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I think its rubbish to suggest the Arctic is stable. There are scarier facts behind the figures. As I said the Jaxa extent is the lowest on record and in many months over the past 5 years it has been the lowest on record. Its just that when September has come a lot of melt out is done and we are left with similar extent figures as before. This year was the 2nd lowest extent on record but in the record year there was a cyclone. The trend is down and by 2050 there will likely be little or nothing ice wise in the arctic in Summers end
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21-10-2019, 07:33   #23
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Quote:
Originally Posted by pauldry View Post
I think its rubbish to suggest the Arctic is stable. There are scarier facts behind the figures. As I said the Jaxa extent is the lowest on record and in many months over the past 5 years it has been the lowest on record. Its just that when September has come a lot of melt out is done and we are left with similar extent figures as before. This year was the 2nd lowest extent on record but in the record year there was a cyclone. The trend is down and by 2050 there will likely be little or nothing ice wise in the arctic in Summers end
So are you saying that the annual extent curve has changed shape and we're reaching the minimum earlier?Because we haven't. I posted the graphs before and 2019 is not the lowest.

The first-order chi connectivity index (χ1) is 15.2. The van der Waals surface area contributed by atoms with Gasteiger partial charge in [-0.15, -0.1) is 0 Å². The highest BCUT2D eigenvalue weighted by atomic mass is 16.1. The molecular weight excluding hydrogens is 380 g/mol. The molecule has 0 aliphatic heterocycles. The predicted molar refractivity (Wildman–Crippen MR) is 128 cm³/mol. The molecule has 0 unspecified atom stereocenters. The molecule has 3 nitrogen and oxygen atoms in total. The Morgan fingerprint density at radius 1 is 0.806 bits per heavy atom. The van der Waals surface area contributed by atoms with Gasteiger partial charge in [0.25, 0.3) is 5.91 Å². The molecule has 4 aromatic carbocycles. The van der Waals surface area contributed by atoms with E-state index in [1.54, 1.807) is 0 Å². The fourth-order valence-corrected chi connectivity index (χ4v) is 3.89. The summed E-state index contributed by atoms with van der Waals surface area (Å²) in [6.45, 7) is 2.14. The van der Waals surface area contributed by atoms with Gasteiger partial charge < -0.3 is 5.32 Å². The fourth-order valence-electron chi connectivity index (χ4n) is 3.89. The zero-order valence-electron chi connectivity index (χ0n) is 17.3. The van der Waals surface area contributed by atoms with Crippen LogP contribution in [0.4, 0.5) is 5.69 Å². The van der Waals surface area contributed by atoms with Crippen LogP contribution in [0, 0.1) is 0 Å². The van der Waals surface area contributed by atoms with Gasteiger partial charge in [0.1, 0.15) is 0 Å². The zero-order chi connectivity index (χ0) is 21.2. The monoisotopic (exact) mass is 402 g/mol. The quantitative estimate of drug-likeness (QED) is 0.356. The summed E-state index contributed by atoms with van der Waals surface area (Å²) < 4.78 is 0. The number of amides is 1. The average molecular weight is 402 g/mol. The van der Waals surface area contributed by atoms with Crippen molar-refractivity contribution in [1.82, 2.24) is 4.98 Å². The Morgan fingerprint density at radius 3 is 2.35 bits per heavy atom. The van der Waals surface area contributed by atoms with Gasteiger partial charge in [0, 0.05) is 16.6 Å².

Extent is one thing, the actual amount of ice there is another. Where 2019 falls is neither here nor there. If it's close to the record low (volume or extent) is not surprising, as a flat trend means that any year within that period could be close to the minimum. The fact still remains that the trend is flat (for now, anyway) but not one report I've seen has mentioned that. They're now down to quoting each year's rank instead of the trend. The AMO appears to be the main driver of Arctic ice changes.
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24-10-2019, 11:39   #24
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Quote:
Originally Posted by pauldry View Post
I think its rubbish to suggest the Arctic is stable. There are scarier facts behind the figures. As I said the Jaxa extent is the lowest on record and in many months over the past 5 years it has been the lowest on record. Its just that when September has come a lot of melt out is done and we are left with similar extent figures as before. This year was the 2nd lowest extent on record but in the record year there was a cyclone. The trend is down and by 2050 there will likely be little or nothing ice wise in the arctic in Summers end
Agreed, but these are not linear systems. There is a significant possibility of an ice free summer before 2030, maybe as soon as 2025, resulting in a massive spike (as much as 0.6 degrees) in warming due to an increase in permafrost methane. Once that happens the climate dominos start to fall.